Solutions to terrorism

No short term solutions.   There is no single action the US can do to defeat ISIL.   Eliminating ISIL or similar groups with the jihadist philosophy is likely impossible, in that it only takes a couple of fanatics to pull off an act of terrorism.   What Obama and the rest are focused on, is helping Iraq and Syria take back their control of cities and cutting off access to resources.  This is what I concluded after listening to President Obama on Sunday, December 6 and Susan Rice on CNN, which aired on the same day.  What began, at least for the US, under George Bush, and continued under Obama, will continue to be a problem for the next president as well.

Susan Rice is President Obama’s National Security Advisor.   The recent terrorist attacks in Paris and San Bernadino, CA made this interview very timely.  She was interviewed by Fareed Zacharia, as part of his normal weekly program, CNN-GPS.

The lack of US troops in Syria is being construed as a) a lack of leadership, lacking in resolve,    b) not being in touch with reality, delusional  (Lou Dobbs prefers the latter) or  c)  ignorant of the facts.   The strategy is actually a result of being very informed of the facts, on a daily basis.   McCain has blasted Obama for not sending in large numbers of troops into Syria, saying the US has not plan.  Truth is we don’t have his plan.

Susan  Rice was asked if the Obama administration underestimated the force of ISIL.   She sidestepped the question by responding that  since mid-2014, the Obama administration has been considered ISIL a major threat to both Iraq and Syria, and  steps have been taken to destroy their organization.   But, it’s clear, Obama underestimated the threat.  The infamous “Junior Varsity  comment” occurred in January 2014, shortly after Fallujah fell in Iraq.     This year, ISIL has  shown to be incredibly resourceful and organized  in establishing new bases in other countries.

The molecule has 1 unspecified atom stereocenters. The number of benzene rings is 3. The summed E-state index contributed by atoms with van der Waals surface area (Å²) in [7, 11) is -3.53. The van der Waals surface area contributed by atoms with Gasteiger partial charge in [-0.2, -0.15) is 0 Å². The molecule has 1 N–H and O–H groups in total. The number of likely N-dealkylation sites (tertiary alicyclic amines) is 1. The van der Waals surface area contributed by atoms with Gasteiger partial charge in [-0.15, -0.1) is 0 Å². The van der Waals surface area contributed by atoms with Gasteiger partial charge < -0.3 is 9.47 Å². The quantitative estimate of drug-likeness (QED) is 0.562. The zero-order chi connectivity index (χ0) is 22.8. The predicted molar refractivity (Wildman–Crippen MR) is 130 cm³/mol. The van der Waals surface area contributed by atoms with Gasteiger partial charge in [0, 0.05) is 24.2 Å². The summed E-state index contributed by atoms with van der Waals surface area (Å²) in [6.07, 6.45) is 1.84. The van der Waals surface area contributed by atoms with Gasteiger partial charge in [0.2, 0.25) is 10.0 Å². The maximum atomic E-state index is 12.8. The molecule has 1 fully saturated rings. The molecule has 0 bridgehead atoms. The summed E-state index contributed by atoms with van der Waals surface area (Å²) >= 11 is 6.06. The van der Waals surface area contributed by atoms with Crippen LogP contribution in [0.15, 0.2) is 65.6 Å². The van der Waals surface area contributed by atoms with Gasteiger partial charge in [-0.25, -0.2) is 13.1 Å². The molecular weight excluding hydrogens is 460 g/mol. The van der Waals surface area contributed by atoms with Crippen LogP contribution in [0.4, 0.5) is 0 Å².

ISIL 

Rice did not want the interview to focus on  prior mistakes.  The list of mistakes is long and goes back George Bush’s administration.  But, it is not likely in late 2013 and early 2014, there was much the Obama administration could have done.

The question of whether we are winning or losing the war against terrorism, is another one that Susan Rice chose not to directly answer.  There are a number of scorecards.  Since San Bernadino, there is a real gut feel that we’re losing to terrorism.   It particularly hit home, when they were showing the stockpiles of arms and bullets these two terrorists had accumulated.  But, this is not my scorecard.  I see it more as the cities under their control and the growth of the organization world wide.  A major defeat occurred when Boko Haram pledge allegiance to ISIL.

I agree with President Obama, that putting troops in Syria, beyond the small special op’s group, would be counter-productive.   It would be seen as an invasion force by both the Syrian  government and ISIL, and recast the fight against terrorism as a fight against the Muslim world, which we must avoid at all costs.  There are 1.6 billion Muslims in this world,  obviously outnumbering us 5 to 1.   We have far more latitude in Iraq, and may be able to increase are presence there- but it must be a multinational presence.

Susan Rice in her interview, was asked if the world is becoming less stable place to live.  This clearly open the discussion to go beyond ISIL.  She responded to the many initiatives taken by the Obama administration to lower tensions and help solve world problems.  The Ebola epidemic is one success.   The Iran deal is another one- yet it is way to early to know if this succeeds in the end.   The end of a policy of containment of Cuba, is another initiative to lower tensions- and hopefully create a more durable relationship with our neighbor.   A lot of crises which are hardly resolved, including Libya were not discussed.   Conflicts with Russia are a colossal regional  destabilizing threat, and Rice simply stated that the US is looking for common ground.

I was thinking how much opposition the Obama administration has gotten with each of these initiatives.  I remember how much flack Obama got when he sent 3,000 troops to Africa to help with the Ebola crisis in the transport of supplies.   Fox News commentators acted like Obama was insane- saying there will be 3,000 infected troops coming back to the US,  and pretty soon the numbers will be be 3 million or 30 million Americans with Ebola.   Ebola is a case where international cooperation produced incredible success.

Most of the really important efforts will take enormous  international cooperation.  This includes the international climate change accords, likely to come from the Paris summit.   It’s a tough road ahead, to find unity abroad, while there is so much division in the US.

Stay tuned,

Dave

 

 

 

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